• Yet another ceasefire has collapsed in the five-week power struggle in the Sudan between the RSF and the army
• Russia is supporting the RSF and the USA is banking on General al-Burhan to bring peace
Yet another ceasefire in the Sudan has failed to hold and dashed cautious optimism after peace talks last week brokered by Saudi Arabia and the United States.
Superficially the dispute is between the leader of the Rapid Support Forces, General Hamdan Dagalo or Hemedti, and army boss General Fattah al-Burhan. Both want to be the absolute ruler of the Sudan and neither wants to share power. The legitimate civilian administration has been forgotten.
But foreign powers are also deeply involved in the Sudan conflict, although that does not absolve al-Burhan and Hemedti from their culpability.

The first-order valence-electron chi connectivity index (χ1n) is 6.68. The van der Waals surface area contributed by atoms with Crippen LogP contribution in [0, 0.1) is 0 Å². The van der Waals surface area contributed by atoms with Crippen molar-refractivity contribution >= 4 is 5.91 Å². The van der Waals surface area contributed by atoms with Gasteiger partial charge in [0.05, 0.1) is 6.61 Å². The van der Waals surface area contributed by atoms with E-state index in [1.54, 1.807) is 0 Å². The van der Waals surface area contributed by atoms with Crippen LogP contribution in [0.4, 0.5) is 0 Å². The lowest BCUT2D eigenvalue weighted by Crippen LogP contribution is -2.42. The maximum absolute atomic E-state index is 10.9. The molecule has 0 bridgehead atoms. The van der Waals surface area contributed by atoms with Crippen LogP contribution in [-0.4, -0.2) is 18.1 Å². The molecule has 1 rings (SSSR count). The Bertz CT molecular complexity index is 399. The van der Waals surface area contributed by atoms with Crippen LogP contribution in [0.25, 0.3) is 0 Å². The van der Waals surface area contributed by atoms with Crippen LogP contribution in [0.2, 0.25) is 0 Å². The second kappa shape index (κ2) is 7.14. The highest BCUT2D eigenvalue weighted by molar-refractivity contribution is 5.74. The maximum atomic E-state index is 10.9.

Russia through the Wagner Group is supporting and training the RSF in exchange for control of gold mines in Darfur. The United States is backing al-Burhan in pursuit of peace at any price. Saudi Arabia and UAE are also actively seeking to influence the outcome in the Sudan. It is not clear whether this geo-political meddling makes matters better or worse.
The two main players, Russia and USA, are at war in the Ukraine. But they need to put aside their differences, possibly by talking through a back channel, to seek a lasting negotiated peace in the Sudan.
Quote of the day: "The important thing is not what they think of me, but what I think of them."
The English monarch was born on May 24, 1819